Table of Contents
Political Associations before the INC (Indian National Congress):
- In 1866, Dadabhai Naoroji founded the East India Association in London.
- In 1867, Mary Carpenter, biographer of Raja Ram Mohan Roy, founded the National Indian Association in London.
- In 1870, Poona Sarvajanik Sabha was founded by M.G.Ranade.
- In 1872, Indian Society was founded by Anand Mohan Bose in Kolkata. It became Indian Association under Surendranath Banerji in 1876. It was the most dynamic political party before Congress.
- In 1875, the Indian League was founded by Sisir Kumar Ghosh.
- The Madras Mahajan Sabha, 1884, by M.Viraraghavachari, B.Subramaniya Aiyer & P.Anand Charlu.
- The Bombay Presidency Association, 1885, by Badruddin Tyabji, Pherozshah Mehta & K.T.Telang.
Formation of Congress:
- INC formed in 1885, at the instance of A.O.Hume, 72 delegates from different political parties met at Sir Tejpal Sanskrit College during Dec. 28-31 in Bombay (Venue shifted from Pune to Bombay due to the outbreak of Cholera). Kadambari Ganguli as the only female member.
- The name ‘Indian National Congress’ for the new party was suggested by Dadabhai Naoroji.
- W.C. Bonnerjee became the First President.
- A.O.Hume (a retired civil servant) was the General Secretary, called the ‘Founder Father of the Congress’.
- The ‘Safety Valve Theory‘ is actually a criticism against Hume attributing ulterior motives in founding the Congress. The adversaries of congress like Lala Lajpat Rai propagated this more. But recent findings, based on Dufferin’s correspondence to Hume & the activities of early Nationalists, have proved the ‘safety valve’ theory is nothing but a myth.
- Hume wrote two pamphlets– ‘A Rising Star in the East’ & ‘Old Man’s Dream’.
The Moderate Phase:
- The period between 1885 & 1905 is known as the Moderate Phase of Congress.
- Congress since its inception was dominated by the educated middle class, the landed aristocracy & the capitalist class called the moderates. The moderate ideology was the British colonialism & Indian Nationalism were not contradictory, rather complimentary. For the moderates, the development of England was the development of India.
- The Moderate method of struggle was defined as ‘Constitutional Means of Agitation‘ (anything except popular means of agitation & seditions). It was well explained by Gokhale in his journal ‘Sudhar‘. It is also ‘Petition, Prayer & Protest‘.
- Eradication of poverty by increasing industrial production, & by giving protection & encouragement to Indian industries.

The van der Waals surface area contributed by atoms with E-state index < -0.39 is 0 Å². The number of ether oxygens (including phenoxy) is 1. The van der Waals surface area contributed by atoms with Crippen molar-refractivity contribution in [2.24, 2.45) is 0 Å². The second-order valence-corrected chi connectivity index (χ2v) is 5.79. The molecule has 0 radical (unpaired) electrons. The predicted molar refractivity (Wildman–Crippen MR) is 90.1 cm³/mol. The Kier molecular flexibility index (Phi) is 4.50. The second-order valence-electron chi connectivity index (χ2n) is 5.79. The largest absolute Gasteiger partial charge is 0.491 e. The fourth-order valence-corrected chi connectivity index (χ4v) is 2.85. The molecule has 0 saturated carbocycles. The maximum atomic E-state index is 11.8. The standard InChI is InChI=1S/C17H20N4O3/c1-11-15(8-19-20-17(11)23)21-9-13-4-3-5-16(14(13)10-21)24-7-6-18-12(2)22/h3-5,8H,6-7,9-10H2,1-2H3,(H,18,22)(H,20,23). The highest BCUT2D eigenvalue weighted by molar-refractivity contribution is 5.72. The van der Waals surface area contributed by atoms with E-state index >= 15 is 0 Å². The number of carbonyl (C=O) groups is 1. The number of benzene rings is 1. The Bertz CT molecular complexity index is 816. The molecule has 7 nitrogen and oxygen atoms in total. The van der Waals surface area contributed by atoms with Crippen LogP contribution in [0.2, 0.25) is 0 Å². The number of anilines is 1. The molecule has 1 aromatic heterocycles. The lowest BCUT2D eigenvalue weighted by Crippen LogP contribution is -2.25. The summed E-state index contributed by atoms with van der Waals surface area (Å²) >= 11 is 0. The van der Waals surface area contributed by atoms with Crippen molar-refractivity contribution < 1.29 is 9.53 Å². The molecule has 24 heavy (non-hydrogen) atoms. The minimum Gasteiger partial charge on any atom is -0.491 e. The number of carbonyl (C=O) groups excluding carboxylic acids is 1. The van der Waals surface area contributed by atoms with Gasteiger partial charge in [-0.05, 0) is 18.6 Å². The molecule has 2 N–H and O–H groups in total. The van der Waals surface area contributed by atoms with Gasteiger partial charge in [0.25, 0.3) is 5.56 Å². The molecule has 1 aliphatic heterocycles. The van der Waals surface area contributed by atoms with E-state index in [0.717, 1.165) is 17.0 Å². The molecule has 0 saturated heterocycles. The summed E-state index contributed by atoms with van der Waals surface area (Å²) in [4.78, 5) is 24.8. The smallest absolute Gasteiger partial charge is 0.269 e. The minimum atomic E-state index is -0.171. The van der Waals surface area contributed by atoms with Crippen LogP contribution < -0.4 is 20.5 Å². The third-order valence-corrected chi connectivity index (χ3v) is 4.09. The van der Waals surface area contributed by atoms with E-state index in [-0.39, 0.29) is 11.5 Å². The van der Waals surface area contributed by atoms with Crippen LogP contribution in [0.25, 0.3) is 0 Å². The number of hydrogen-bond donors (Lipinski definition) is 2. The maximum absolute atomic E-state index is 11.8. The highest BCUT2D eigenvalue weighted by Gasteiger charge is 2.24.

- Reduction of land revenue, extension of irrigation and development of agricultural banks which would free the agriculturists from the clutches of the money lenders.
- Abolition of salt tax because it hit the poor & lower middle classes hard.
- Cuts in Home Charges & military expenditure.
- Protection against exploitation of Indian labour in British colonies Abroad.
- Indianisation of civil services.
- Removal of restrictions on freedom of the press & speech.
- Separation of Judiciary from Executive.
- Extension of trial by jury.
- Higher jobs in the army for Indians.
- Rising of an Indian Volunteer force.
- To give greater power to the Supreme Council & local legislative Council.
- To allow the council to discuss on budget.
The relations between the moderates & the British were strained for the first time in Madras Session in 1887, presided over by Badruddin Tyabji (the first Muslim president of INC). The word ‘self-governance‘ was mentioned for the first time. Lord Dufferin criticized Congress as ‘Microscopic Minority‘.
Achievements of the Moderates:
- On the request of the Moderates in 1886, Lord Dufferin appointed Aitchison Committee on Indian Civil Services. The upper age limit was increased to 22 years, on the recommendations of the committee.
- Succeeded in getting the Indian Council Act, 1892, passed. Under this act, the number of elected members in the Central Legislative Council & the provincial Legislative Council increased. The council acquired the right to discuss budget but was not permitted to vote on it.
- On the request of the Moderates, the Calcutta University Act, 1904 & Calcutta Municipal Corporation Act, 1904; the two acts that affected the autonomy of local bodies were revoked by Lord Curzon.
- Providing a solid base and foundation on which the Indian national movement built up momentum turn and vigor in later years.
- The most important achievement of the Moderates was their economic critique of colonialism, called the Drain Theory that exposed the exploitative nature of colonialism.
Failure of the Moderates:
- They restricted the social bases of Congress only for the elite.